MAURICE HAMILTON

The darker side


We were talking the other day about the remarkable steps made in safety in motor sport. Time goes so quickly and you have to remind yourself that it will soon be 20 years since that terrible weekend at Imola when we lost Roland Ratzenberger and Ayrton Senna.

Both accidents involved high-speed collisions with concrete. In Ratzenberger’s case, the violence came close to destroying the car, the whole thing triggered by the nose coming off and the wing getting beneath the front wheels. The likeable Austrian had no chance.

Senna was different insofar there was not a broken bone in his body. His death was caused by the sheer fluke of a right-front suspension component, ripped from the car by the impact, penetrating the slot-gap in his crash helmet.

Even now, however, no one can say for certain precisely what caused one of the world’s greatest drivers to veer off the road on the approach to Tamburello. The celebrated film ‘Senna’ quotes observers as suggesting that steering failure was the most likely culprit. But that has never been proven, the broken steering column, hanging limply and graphically over the cockpit sides, is seen more as the effect rather the cause of the impact. Adrian Newey, who has had more access to data than almost anyone, believes his creation went out of control thanks to a slowly deflating rear tyre caused by a puncture picked up from debris caused by a start line shunt.

Massive lessons have been learned since 1 May 1994. No longer would the cars be allowed to run through debris behind the Safety Car. Indeed, the Safety Car itself is now a high-performance state of the art AMG Mercedes SL and not the pathetic Opel saloon car run at Imola. Cockpit sides have been heightened, the cars strengthened and the likelihood of wheels being set free has been decreased thanks to the use of tethers.

We’ve seen some spectacular and terrifying shunts since then but the consequences have not been tragic. No one, however, would be daft enough to assume that the cars are perfectly safe. The quest to protect spectators, officials and drivers is relentless. And always will be because the nature of our business demands it.

I was reminded of this on Saturday morning while having breakfast in the Mount Errigal Hotel, headquarters for the Topaz Donegal International Rally. First reports of Craig Breen’s accident were coming through from Sicily and, as the tweets continued, the shocking reality dawned that Gareth Roberts, Breen’s 24- year-old co-driver, had lost his life in the Targa Florio Rally, a round of the IRC. Roberts was seen by those who knew the pint-sized Welshman as an absolute star of the future. It was a tragedy beyond words.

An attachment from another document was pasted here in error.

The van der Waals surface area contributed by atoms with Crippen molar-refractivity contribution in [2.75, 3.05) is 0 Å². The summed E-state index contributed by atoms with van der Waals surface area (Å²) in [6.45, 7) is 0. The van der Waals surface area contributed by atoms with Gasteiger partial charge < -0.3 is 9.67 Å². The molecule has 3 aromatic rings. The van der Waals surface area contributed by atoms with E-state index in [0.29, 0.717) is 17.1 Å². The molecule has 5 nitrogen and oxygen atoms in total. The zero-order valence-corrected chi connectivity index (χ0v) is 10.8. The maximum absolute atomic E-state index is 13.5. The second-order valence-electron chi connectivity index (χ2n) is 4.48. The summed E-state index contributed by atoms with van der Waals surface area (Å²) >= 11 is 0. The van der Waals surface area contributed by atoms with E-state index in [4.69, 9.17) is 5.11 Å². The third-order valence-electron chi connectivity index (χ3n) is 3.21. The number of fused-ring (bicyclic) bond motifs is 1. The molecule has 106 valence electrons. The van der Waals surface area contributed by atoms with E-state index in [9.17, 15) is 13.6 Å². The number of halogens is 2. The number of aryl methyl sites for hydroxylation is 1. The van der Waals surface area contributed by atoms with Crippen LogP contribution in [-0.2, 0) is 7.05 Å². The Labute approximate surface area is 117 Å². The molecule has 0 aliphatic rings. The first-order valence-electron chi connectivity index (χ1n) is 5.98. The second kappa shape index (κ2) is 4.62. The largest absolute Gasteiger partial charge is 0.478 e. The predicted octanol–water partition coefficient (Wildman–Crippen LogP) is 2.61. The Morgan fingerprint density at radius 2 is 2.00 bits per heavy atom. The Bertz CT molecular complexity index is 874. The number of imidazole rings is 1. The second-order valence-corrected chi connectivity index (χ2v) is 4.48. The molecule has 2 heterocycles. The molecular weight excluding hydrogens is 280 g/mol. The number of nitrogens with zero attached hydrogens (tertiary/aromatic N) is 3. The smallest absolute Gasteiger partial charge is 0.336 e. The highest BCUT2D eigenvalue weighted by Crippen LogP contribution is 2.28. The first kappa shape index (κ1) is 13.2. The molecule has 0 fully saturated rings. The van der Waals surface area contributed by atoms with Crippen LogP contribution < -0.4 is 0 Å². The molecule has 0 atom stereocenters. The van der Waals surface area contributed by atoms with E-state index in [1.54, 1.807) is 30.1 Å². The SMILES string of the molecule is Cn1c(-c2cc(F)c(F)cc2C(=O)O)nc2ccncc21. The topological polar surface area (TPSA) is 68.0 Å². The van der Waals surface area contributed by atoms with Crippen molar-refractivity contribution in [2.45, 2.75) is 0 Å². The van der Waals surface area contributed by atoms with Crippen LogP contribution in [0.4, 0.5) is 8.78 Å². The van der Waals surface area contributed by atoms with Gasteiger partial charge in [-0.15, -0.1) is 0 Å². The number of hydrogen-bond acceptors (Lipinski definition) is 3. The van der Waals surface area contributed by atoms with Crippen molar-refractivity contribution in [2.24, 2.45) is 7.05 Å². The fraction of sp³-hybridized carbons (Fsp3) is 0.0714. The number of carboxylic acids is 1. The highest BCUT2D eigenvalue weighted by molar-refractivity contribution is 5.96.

For those of us wearing racing overalls and about to tackle tarmac special stages in the rain, I can tell you that many breakfast tables were pretty subdued. You didn’t need to be a brain surgeon to register that everyone present had received a terrible reminder of the flip side of our sport.

But what do you do? What would Gareth Roberts have done? You gather up your time cards, pace notes and road book and head for parc fermé determined to literally drive through this. When you pull on a crash helmet, you know the risk.

Like racing drivers say, closing the visor is like entering another world. For rally crews, the equivalent is pulling the seat harness even tighter and watching the clock count down the start to the next special stage. Then you’re off into a fantastic zone, heightened in this case by some of rallying’s truly outstanding special stages, sweeping round Fanad Head and Atlantic Drive or rushing into and through the village of Glen, complete with its pub and occupants enthused by a glass or two of Guinness and rallying in its purest form.

The Donegal Rally has seen its share of sadness over the decades but, despite some cars ending up in ditches and no longer possessing the smooth lines their manufacturers intended, this year’s event was free from bad news. But that is not to say next year’s rally and the one after that will be without the usual high standard of safety procedures any more than world rallying should ignore lessons learned in Sicily.

It seems the accident had worrying circumstances similar to those that came close to killing Robert Kubica when a crash barrier penetrated the cockpit of his Skoda. Clearly, steps need to be need taken to include some form of forward protection inside rally cars simply because it is impossible to legislate for proper crash barrier installation on thousands of special stage miles around the world. It is the least the FIA can do to honour the name of a young man cruelly taken from us by the sport he loved.

Maurice Hamilton , a freelance motor sport writer and broadcaster since 1977, is the author of more than twenty books and contributes to websites and magazines worldwide.

His weekly column for Grandprix.com was Highly Commended in the 2011 Newspress New Media Awards.

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